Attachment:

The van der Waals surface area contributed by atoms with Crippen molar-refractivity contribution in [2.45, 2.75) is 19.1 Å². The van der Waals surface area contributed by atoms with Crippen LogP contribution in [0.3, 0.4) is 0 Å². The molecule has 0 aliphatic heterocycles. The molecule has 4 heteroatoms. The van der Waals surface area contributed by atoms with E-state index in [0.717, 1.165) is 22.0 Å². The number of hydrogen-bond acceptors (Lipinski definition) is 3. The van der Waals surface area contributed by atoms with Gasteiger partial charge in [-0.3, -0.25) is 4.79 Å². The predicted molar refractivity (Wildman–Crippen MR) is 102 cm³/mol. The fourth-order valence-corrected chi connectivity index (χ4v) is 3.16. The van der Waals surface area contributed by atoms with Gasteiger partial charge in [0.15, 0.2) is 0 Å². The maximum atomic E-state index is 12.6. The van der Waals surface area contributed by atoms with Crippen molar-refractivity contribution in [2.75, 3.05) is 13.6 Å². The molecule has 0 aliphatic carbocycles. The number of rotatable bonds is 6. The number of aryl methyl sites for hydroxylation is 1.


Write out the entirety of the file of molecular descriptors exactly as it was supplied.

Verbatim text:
The van der Waals surface area contributed by atoms with Crippen molar-refractivity contribution in [2.45, 2.75) is 19.1 Å². The van der Waals surface area contributed by atoms with Crippen LogP contribution in [0.3, 0.4) is 0 Å². The molecule has 0 aliphatic heterocycles. The molecule has 4 heteroatoms. The van der Waals surface area contributed by atoms with E-state index in [0.717, 1.165) is 22.0 Å². The number of hydrogen-bond acceptors (Lipinski definition) is 3. The van der Waals surface area contributed by atoms with Gasteiger partial charge in [-0.3, -0.25) is 4.79 Å². The predicted molar refractivity (Wildman–Crippen MR) is 102 cm³/mol. The fourth-order valence-corrected chi connectivity index (χ4v) is 3.16. The van der Waals surface area contributed by atoms with Gasteiger partial charge in [0.15, 0.2) is 0 Å². The maximum atomic E-state index is 12.6. The van der Waals surface area contributed by atoms with Crippen molar-refractivity contribution in [2.75, 3.05) is 13.6 Å². The molecule has 0 aliphatic carbocycles. The number of rotatable bonds is 6. The number of aryl methyl sites for hydroxylation is 1.